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Featuring more than seventy thought-provoking selections drawn from contemporary journalism, reviews, program notes, memoirs, interviews, and other sources, Keeping Time: Readings in Jazz History, Second Edition, brings to life the controversies and critical issues that have accompanied more than 100 years of jazz history. This unique volume gives voice to a wide range of perspectives which stress different reactions to and uses of jazz, both within and across communities, enabling readers to see that jazz is not just about names, dates, and chords, but rather about issues and ideas, cultural activities, and experiences that have affected people deeply in a great variety of ways. Selections include contributions from well-known figures such as Jelly Roll Morton, Billie Holiday, Charles Mingus, Louis Armstrong, Dizzy Gillespie, and Miles Davis; from renowned writers including Langston Hughes, Norman Mailer, and Ralph Ellison; and from critics and historians ranging from Gunther Schuller and Christopher Small to Sherrie Tucker and George Lipsitz. Filled with insightful writing, Keeping Time aims to increase historical awareness, to provoke critical thinking, and to encourage lively classroom discussion as students relive the intriguing story of jazz.
Edited by Robert Walser, Professor of Music, Case Western Reserve University
Table of Contents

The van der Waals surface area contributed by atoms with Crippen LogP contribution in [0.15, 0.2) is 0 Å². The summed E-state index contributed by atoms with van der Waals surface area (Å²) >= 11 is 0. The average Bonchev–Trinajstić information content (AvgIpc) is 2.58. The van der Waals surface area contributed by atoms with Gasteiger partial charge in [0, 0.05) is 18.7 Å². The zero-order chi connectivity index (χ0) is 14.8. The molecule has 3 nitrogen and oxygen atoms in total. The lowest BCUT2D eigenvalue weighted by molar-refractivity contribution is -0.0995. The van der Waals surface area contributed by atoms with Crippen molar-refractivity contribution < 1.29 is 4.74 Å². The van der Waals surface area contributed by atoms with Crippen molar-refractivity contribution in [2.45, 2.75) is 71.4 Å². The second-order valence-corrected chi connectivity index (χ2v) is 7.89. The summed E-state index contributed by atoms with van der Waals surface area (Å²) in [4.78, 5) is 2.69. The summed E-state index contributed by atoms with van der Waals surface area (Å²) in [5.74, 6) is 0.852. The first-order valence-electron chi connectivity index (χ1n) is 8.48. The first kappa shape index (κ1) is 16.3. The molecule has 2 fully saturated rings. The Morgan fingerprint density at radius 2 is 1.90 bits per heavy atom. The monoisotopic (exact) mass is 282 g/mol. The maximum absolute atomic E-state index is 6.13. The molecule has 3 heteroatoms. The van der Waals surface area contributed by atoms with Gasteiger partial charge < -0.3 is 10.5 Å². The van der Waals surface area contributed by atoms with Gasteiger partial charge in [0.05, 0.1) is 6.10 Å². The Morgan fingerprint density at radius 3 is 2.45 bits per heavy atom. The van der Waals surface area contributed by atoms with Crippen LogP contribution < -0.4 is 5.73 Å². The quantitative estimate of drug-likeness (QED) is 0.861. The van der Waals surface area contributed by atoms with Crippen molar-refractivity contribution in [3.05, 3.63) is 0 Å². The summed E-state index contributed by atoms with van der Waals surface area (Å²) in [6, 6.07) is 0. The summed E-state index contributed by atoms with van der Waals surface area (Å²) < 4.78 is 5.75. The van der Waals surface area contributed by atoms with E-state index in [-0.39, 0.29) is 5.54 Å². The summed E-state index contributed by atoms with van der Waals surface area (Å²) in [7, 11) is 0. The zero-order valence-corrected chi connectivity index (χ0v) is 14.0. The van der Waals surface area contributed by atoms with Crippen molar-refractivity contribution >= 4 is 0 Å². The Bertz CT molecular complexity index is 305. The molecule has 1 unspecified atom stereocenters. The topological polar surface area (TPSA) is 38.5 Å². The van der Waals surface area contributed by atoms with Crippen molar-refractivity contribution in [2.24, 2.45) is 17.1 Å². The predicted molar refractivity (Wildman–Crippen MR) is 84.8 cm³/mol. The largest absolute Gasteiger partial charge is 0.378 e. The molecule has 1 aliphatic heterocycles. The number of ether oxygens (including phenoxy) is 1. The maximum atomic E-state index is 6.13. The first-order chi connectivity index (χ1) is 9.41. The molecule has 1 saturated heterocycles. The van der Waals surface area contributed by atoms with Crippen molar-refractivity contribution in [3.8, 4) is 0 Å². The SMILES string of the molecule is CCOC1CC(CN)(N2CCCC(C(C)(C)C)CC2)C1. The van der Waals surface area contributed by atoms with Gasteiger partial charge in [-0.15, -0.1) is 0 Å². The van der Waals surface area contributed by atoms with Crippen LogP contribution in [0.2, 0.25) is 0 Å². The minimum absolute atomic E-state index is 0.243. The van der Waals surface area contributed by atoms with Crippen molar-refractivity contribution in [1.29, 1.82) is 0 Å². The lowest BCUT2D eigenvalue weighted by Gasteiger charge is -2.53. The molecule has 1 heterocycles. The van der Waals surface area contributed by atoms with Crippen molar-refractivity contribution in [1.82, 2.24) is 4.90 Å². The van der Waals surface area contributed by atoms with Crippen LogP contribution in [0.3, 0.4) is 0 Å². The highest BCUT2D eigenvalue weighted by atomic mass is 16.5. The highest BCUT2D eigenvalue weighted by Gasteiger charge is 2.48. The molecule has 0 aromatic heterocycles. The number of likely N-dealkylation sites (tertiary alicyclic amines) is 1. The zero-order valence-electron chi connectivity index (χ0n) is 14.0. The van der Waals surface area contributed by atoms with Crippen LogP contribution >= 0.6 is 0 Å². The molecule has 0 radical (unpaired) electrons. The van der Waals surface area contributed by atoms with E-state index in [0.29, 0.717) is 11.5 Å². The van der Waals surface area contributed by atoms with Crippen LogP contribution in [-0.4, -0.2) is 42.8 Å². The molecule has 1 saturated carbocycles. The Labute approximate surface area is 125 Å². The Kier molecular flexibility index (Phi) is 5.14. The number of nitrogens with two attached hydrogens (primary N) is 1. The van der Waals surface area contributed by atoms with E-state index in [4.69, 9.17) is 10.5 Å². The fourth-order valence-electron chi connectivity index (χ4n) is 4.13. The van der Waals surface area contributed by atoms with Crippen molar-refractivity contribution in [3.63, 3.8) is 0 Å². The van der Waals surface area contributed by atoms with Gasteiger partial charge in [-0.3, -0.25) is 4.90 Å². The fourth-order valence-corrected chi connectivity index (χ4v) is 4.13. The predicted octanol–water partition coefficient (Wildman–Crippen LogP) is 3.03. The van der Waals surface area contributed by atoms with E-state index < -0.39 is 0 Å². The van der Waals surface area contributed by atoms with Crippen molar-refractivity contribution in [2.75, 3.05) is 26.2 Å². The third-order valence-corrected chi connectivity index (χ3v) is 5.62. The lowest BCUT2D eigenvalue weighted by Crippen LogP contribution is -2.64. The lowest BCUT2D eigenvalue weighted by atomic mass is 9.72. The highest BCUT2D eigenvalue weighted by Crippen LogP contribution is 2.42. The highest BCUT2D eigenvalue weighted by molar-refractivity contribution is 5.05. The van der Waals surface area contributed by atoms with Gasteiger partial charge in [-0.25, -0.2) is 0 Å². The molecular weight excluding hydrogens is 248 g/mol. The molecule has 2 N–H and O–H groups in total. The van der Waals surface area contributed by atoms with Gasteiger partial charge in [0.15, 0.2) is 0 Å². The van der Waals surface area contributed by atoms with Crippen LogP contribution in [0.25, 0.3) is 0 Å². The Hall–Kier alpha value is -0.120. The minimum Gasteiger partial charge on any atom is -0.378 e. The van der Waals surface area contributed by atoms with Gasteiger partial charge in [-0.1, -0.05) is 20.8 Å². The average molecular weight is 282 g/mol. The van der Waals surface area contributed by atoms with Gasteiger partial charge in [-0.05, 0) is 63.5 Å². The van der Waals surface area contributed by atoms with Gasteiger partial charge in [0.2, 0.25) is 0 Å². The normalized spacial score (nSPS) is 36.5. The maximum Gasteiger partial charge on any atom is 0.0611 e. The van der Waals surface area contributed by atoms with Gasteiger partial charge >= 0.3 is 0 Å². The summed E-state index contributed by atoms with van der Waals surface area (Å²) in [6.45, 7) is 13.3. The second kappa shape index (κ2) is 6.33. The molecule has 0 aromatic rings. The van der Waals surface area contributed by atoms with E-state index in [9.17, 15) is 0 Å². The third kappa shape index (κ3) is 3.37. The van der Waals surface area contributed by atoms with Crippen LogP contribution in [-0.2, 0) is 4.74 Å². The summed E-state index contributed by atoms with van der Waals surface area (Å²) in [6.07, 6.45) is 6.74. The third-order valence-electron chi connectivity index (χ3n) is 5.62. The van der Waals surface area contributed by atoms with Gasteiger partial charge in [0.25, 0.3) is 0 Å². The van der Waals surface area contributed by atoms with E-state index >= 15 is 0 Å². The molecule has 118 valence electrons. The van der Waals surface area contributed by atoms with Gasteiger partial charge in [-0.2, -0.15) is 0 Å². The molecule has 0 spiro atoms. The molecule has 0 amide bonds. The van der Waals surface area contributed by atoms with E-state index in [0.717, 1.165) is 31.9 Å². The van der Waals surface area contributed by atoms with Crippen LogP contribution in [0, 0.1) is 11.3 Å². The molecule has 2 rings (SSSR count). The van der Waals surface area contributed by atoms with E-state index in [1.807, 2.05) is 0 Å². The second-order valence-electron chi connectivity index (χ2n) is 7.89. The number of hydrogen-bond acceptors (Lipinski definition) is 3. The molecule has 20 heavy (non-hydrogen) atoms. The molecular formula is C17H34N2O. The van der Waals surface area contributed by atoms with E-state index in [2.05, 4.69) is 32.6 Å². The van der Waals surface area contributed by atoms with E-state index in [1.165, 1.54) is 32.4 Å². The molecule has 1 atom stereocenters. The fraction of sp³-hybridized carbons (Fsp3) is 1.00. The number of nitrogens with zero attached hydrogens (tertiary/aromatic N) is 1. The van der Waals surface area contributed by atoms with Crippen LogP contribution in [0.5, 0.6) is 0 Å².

First Accounts 1. Sidney Bechet's Musical Philosophy 2. "Whence Comes Jass?" Walter Kingsley 3. The Location of "Jass," New Orleans Times-Picayune 4. A "Serious" Musician Takes Jazz Seriously, Ernest Ansermet 5. "A Negro Explains 'Jazz,'" James Reese Europe 6. "Jazzing Away Prejudice," Chicago Defender 7. Mister Jelly Roll, Jelly Roll Morton The Twenties 8. Jazzing Around the Globe, Burnet Hershey 9. "Does Jazz Put the Sin in Syncopation?" Anne Shaw Faulkner 10. Jazz and African Music, Nicholas G.J. Ballanta-Taylor 11. Sexual Politics of Women's Blues, Hazel B. Carby 12. The Man Who Made a Lady Out of Jazz (Paul Whiteman), Hugh C. Ernst 13. "The Jazz Problem," The Etude 14. "The Negro Artist and the Racial Mountain," Langston Hughes 15. A Black Journalist Criticizes Jazz, Dave Peyton 16. "The Caucasian Storms Harlem," Rudolph Fisher 17. The Appeal of Jazz Explained, R.W.S. Mendl The Thirties 18. What Is Swing? Louis Armstrong 19. Looking Back at "The Jazz Age," Alain Locke 20. Defining "Hot Jazz," Robert Goffin 21. Black Music in Our Culture, John Hammond 22. Lady Sings the Blues, Billie Holiday and William F. Dufty 23. Jazz at Carnegie Hall, James Dugan and John Hammond 24. Duke Ellington Explains Swing 25. Jazz and Gender During the War Years, Down Beat The Forties 26. "Red Music," Josef Skvorecky 27. "From Somewhere in France," Charles Delaunay 28. "Upside Your Head!" Johnny Otis 29. Jazz: A People's Music, Sidney Finkelstein 30. "Bop is Nowhere," D. Leon Wolff and Louis Armstrong 31. To Be or Not to Bop, Dizzy Gillespie 32. The Golden Age, Times Past, Ralph Ellison 33. The Professional Dance Musician and His Audience, Howard S. Becker The Fifties 34. Perspectives in Jazz, Marshall Stearns 35. Jazz: Its Evolution and Essence, Andre Hodeir 36. Musings: The Musical Worlds of Gunther Schuller 37. "Beneath the Underdog," Charles Mingus 38. Psychoanalyzing Jazz, Miles D. Miller 39. Vatican is Asked to Rule on Jazz, Paul Hofmann 40. US Has Secret Weapon - Jazz, Felix Belair, Jr. 41. "The White Negro," Norman Mailer 42. Louis Armstrong on Music and Politics The Sixties 43. "Free Jazz," Ornet Coleman 44. "Jazz and the White Critic," LeRoi Jones 45. The Playboy Panel: Jazz, Today and Tomorrow The Seventies 46 . Jamey Aebersold, "The Scale Syllabus" 47. What Jazz Means to Me, Max Roach 48. Stomping the Blues, Albert Murray 49. Notes (8 Pieces), Wadada Leo Smith 50. Jazz Pop - A "Failed Art Music" Makes Good, Robert Palmer The Eighties 51. Jazz: "America's Classical Music," William "Billy" Taylor 52. "A Rare National Treasure," U.S. Congress 53. Interview with Wynton Marsalis and Herbie Hancock 54. Music of the Common Tongue: Survival and Celebration in Afro-American Music, Christopher Small The Ninties 55. Who Listens to Jazz? 56. "Free Jazz" Revisited, Ornet Coleman 57. Ring Shout! Samuel A. Floyd Jr. 58. Ferociously Harmonizing with Reality, Keith Jarrett 59. Constructing the Jazz Tradition, Scott DeVeaux 60. "Local Jazz," James Lincoln Collier 61. "Out of Notes": Signification, Interpretation, and the Problem of Miles Davis, Robert Walser 62. "What Makes 'Jazz' the Revolutionary Music of the 20th Century, and Will It Be Revolutionary for the 63. Improvised Music After 1950: Afrological and Eurological Perspectives, George E. Lewis Today 64. "Resistance Is Futile!" Sarah Rodman 65. "Music and Language," Brad Mehldau 66. "It Don't Mean a Thing If It Ain't in the History Books," Sherrie Tucker 67. Three Polemics on the State of Jazz, Stanley Crouch 68. The Jazz Left, Herman S. Gray 69. Songs of the Unsung: The Darby Hicks History of Jazz, George Lipsitz 70. Exploding the Narrative in Jazz Improvisation, Vijay Iyer 71. Celebrating the Global: The Nordic Tone in Jazz, Stuart Nicholson 72. "Who Listens to Jazz Now?" National Endowment for the Arts